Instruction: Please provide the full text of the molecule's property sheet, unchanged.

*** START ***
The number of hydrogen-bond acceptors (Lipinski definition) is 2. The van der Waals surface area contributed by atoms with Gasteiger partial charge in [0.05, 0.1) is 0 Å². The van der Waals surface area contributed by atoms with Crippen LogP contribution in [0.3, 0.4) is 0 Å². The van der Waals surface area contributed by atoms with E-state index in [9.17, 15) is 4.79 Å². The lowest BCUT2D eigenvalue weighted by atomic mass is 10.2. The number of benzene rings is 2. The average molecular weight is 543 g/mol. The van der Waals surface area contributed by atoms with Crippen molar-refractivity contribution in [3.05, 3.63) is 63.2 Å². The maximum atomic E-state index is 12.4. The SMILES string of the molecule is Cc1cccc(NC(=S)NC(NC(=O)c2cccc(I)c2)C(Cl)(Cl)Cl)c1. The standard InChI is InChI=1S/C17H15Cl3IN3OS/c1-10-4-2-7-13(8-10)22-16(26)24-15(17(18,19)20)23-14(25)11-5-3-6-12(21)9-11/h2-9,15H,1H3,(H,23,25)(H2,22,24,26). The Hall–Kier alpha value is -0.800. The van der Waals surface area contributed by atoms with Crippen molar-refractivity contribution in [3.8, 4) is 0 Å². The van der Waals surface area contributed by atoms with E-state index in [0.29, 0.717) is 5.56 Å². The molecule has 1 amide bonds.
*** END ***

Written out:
The number of hydrogen-bond acceptors (Lipinski definition) is 2. The van der Waals surface area contributed by atoms with Gasteiger partial charge in [0.05, 0.1) is 0 Å². The van der Waals surface area contributed by atoms with Crippen LogP contribution in [0.3, 0.4) is 0 Å². The van der Waals surface area contributed by atoms with E-state index in [9.17, 15) is 4.79 Å². The lowest BCUT2D eigenvalue weighted by atomic mass is 10.2. The number of benzene rings is 2. The average molecular weight is 543 g/mol. The van der Waals surface area contributed by atoms with Crippen molar-refractivity contribution in [3.05, 3.63) is 63.2 Å². The maximum atomic E-state index is 12.4. The SMILES string of the molecule is Cc1cccc(NC(=S)NC(NC(=O)c2cccc(I)c2)C(Cl)(Cl)Cl)c1. The standard InChI is InChI=1S/C17H15Cl3IN3OS/c1-10-4-2-7-13(8-10)22-16(26)24-15(17(18,19)20)23-14(25)11-5-3-6-12(21)9-11/h2-9,15H,1H3,(H,23,25)(H2,22,24,26). The Hall–Kier alpha value is -0.800. The van der Waals surface area contributed by atoms with Crippen molar-refractivity contribution in [3.8, 4) is 0 Å². The van der Waals surface area contributed by atoms with E-state index in [0.29, 0.717) is 5.56 Å². The molecule has 1 amide bonds.